The research published in Nature combines single-cell technologies and artificial intelligence (AI) to create a new picture of gene regulation in all the fruit fly’s brain cells. The researchers utilized deep learning to discover how certain sections of DNA influence neuronal identity from birth to adulthood. The Nature study will likely boost AI-driven biomedical research, particularly in personalized cell-based interceptive medicine.

The researchers stated that “The Drosophila brain is a workhorse in neuroscience. Single-cell transcriptome analysis, 3D morphological classification, and EM mapping of the connectome have revealed an immense diversity of neuronal and glial cell types that underlie an array of functional and behavioral traits in the fly.”

Gene regulatory networks (GRNs) govern the characteristics of different cell types by combining transcription factors that bind to genomic enhancers to regulate their target genes. The researchers evaluated chromatin accessibility of 240,919 single cells spanning nine developmental time points. The data obtained was merged with single-cell transcriptomes to describe GRNs on a cell-type level in the fly brain. The study led to the identification of Over 95,000 regulatory areas in diverse neural cell types, with 70,000 of them associated with developmental pathways, including neurogenesis, reprogramming, and maturation.

Several techniques, including motif identification, network inference, and deep learning, were applied to create enhancer-GRNsor forty cell types, which were then connected with their expressed transcription factors and downstream target genes.

“The enhancer architectures revealed by DeepFlyBrain lead to a better understanding of neuronal regulatory diversity and can be used to design genetic driver lines for cell types at specific time-points, facilitating their characterization and manipulation.”

There is an enormous diversity of neuronal and glial cell types within the brain, connected in a circuit to permit a broad range of functional and behavioral features. This is true not only for humans but also for tiny insects like fruit flies. The Drosophila brain, which includes roughly 220,000 cells, is an ideal model for studying cell diversity.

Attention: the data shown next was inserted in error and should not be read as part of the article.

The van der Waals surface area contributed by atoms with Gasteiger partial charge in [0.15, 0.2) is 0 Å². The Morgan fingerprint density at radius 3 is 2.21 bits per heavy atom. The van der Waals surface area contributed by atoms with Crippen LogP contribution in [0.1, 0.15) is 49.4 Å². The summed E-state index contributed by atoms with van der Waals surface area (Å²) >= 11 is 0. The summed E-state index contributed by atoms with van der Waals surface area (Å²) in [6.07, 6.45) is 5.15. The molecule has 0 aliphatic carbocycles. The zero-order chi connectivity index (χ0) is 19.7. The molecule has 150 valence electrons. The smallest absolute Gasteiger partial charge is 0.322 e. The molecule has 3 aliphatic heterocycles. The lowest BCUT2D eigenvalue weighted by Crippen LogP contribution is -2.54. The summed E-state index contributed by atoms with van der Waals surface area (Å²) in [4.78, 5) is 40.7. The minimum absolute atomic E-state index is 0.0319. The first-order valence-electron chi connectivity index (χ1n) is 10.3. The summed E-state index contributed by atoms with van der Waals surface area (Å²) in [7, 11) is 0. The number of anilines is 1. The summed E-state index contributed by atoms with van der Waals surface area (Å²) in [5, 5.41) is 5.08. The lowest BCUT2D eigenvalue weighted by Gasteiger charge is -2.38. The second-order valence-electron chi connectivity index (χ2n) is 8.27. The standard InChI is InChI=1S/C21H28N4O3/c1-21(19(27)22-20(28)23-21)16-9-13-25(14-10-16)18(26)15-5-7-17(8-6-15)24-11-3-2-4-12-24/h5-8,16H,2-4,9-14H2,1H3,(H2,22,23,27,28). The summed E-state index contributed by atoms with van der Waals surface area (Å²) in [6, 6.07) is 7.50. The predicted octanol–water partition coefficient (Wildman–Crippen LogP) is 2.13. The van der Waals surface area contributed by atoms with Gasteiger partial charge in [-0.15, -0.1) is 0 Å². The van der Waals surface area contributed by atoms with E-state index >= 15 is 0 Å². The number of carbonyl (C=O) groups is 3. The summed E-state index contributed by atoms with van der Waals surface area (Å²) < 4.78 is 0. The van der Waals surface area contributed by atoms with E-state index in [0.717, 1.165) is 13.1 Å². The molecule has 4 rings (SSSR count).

The DNA code of enhancers is still largely unknown

The match between transcription factors and enhancers in the DNA is critical for cell identity. Transcription factors are proteins that recognize enhancers in our cells and decode the regulatory information, allowing certain bits of DNA to be accessed.

A newly developed technology called single-cell assay for transposase accessible chromatin by sequencing (scATAC-seq) was applied to find out the mechanism by which transcription factors recognize enhancers. To identify all the enhancers accessible in a specific cell type at any given time.

The researchers employed scATAC-seq to profile DNA accessibility in 250,000 cells during larval, pupal, and adult phases of brain development.

The atlas revealed that every cell type in the fly brain has its own DNA accessibility profile, with tens of thousands of accessible areas per cell type. Approximately 96,000 possible enhancers were identified, accounting for over a third of the whole fly genome.

A deep learning approach was applied to integrate DNA accessibility information with gene expression to construct “enhancer-driven gene regulatory networks.” These networks show which transcription factors bind to which enhancers control specific target genes. Thus, with this method, it was possible to forecast the effect of a factor on DNA and cell function and track neuronal and glial cell types from birth to maturity.

The deep learning approach revealed the motifs missed by conventional algorithms. Further, new rules on how enhancers are built and which sequences are essential for their function were identified.

From flies to humans 

The findings provide a foundation for even finer-grained spatiotemporal genetic research in fruit flies. Indeed, throughout evolution, brain development has been remarkably conserved. Almost two-thirds of the transcription factors in the networks uncovered are connected to recognized brain abnormalities or human illness, laying the groundwork for future research.

The enhancer construction criteria discovered in this work can also be utilized to create enhancers that target a specific cell type at a given time point, making it easier to alter and characterize particular cells. These new techniques will aid in a better understanding of various neurons in the brain.

The findings in the study on fruit flies will act as a stepping stone for a better understanding of gene regulation in humans.

Given continuous research in mouse and human tissue and technical advancements, networks for human brain cells may be discovered within a short time. Therefore, these might be utilized as a starting point for developing enhancers for gene therapy, such as to treat neurodegenerative disorders.

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Dr. Tamanna Anwar is a Scientist and Co-founder of the Centre of Bioinformatics Research and Technology (CBIRT). She is a passionate bioinformatics scientist and a visionary entrepreneur. Dr. Tamanna has worked as a Young Scientist at Jawaharlal Nehru University, New Delhi. She has also worked as a Postdoctoral Fellow at the University of Saskatchewan, Canada. She has several scientific research publications in high-impact research journals. Her latest endeavor is the development of a platform that acts as a one-stop solution for all bioinformatics related information as well as developing a bioinformatics news portal to report cutting-edge bioinformatics breakthroughs.


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